Patterns of Diagnosis Disclosure and its Correlates in HIV-Infected North Indian Children


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Abstract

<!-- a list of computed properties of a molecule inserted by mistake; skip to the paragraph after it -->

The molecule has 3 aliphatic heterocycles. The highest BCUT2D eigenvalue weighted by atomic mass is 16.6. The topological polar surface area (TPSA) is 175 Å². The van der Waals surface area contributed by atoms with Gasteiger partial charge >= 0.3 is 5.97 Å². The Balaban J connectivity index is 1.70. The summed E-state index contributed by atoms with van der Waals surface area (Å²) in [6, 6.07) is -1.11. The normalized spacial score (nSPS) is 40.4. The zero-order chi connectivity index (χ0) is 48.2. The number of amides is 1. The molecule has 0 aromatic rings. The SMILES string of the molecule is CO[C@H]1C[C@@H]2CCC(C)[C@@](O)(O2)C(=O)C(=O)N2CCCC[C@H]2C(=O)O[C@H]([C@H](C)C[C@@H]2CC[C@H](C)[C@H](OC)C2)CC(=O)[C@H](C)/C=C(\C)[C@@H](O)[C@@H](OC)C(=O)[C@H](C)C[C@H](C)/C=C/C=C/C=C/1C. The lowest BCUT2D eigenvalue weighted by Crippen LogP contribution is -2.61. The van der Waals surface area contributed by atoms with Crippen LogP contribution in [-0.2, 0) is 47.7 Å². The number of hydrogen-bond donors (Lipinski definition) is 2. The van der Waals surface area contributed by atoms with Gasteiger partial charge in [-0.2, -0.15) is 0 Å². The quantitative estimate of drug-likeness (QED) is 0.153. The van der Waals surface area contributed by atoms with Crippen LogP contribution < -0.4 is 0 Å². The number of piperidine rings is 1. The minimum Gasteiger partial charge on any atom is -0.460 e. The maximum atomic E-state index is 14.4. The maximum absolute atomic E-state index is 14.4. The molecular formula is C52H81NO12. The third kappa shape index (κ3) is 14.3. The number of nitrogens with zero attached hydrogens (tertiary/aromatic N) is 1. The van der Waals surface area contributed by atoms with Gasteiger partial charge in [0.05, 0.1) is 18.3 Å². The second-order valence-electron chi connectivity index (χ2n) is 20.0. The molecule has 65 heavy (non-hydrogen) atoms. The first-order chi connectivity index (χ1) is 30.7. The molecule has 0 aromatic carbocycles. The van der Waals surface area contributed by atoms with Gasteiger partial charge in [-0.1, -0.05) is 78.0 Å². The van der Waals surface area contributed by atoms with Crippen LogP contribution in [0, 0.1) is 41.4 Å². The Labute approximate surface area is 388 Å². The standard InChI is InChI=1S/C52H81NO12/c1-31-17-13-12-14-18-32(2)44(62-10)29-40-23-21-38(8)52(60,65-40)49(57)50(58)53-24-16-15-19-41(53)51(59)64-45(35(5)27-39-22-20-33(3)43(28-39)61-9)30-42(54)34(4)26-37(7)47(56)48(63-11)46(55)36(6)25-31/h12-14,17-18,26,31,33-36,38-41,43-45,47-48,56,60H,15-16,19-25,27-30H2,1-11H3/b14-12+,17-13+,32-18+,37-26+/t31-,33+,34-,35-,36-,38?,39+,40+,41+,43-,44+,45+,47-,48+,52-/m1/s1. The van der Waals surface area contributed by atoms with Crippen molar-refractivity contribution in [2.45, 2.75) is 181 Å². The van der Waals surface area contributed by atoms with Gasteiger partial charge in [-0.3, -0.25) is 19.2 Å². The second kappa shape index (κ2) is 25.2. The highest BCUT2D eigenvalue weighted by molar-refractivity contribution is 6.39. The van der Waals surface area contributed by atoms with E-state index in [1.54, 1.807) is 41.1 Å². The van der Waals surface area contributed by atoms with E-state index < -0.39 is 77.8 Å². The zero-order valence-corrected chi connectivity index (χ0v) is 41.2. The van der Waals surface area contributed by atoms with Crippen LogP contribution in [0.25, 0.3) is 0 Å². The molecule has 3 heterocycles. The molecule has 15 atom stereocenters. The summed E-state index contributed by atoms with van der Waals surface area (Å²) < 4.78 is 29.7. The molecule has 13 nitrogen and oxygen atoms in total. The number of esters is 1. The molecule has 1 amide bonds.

This facility-based cross-sectional study was conducted to determine the patterns of disclosure of HIV positive serostatus among 145 Indian children aged >5 years. Only 60 (41.4%) children were aware of their HIV-positive status. Disclosure was most frequently done by parents [51/60 (85%)] at a mean age of 9.1 ± 1.4 years. The rate of inaccurate disclosure was high [64/85 (75.3%)]. No information regarding their illness was given to 21/85 (24.7%) children. The most common reason for non-disclosure was that the child is too young [79/85 (92.9%)]. The factors favoring disclosure were increasing duration since diagnosis of HIV infection [odds ratio (OR) = 1.46; 95% confidence interval (CI) 1.11–1.93], non-perinatal mode of transmission (OR = 6.14; 95% CI 2.01–15.80), ART initiation (OR = 3.05; 95% CI 1.33–7.01), school enrolment (OR = 3.52; 95% CI 1.44–7.57) and caregiver educated beyond fifth grade (OR = 2.69; 95% CI 1.21–5.96).Detailed guidelines on disclosure are required focusing on children of school-going age with perinatal infection who are not on ART and with caregivers of low educational status.

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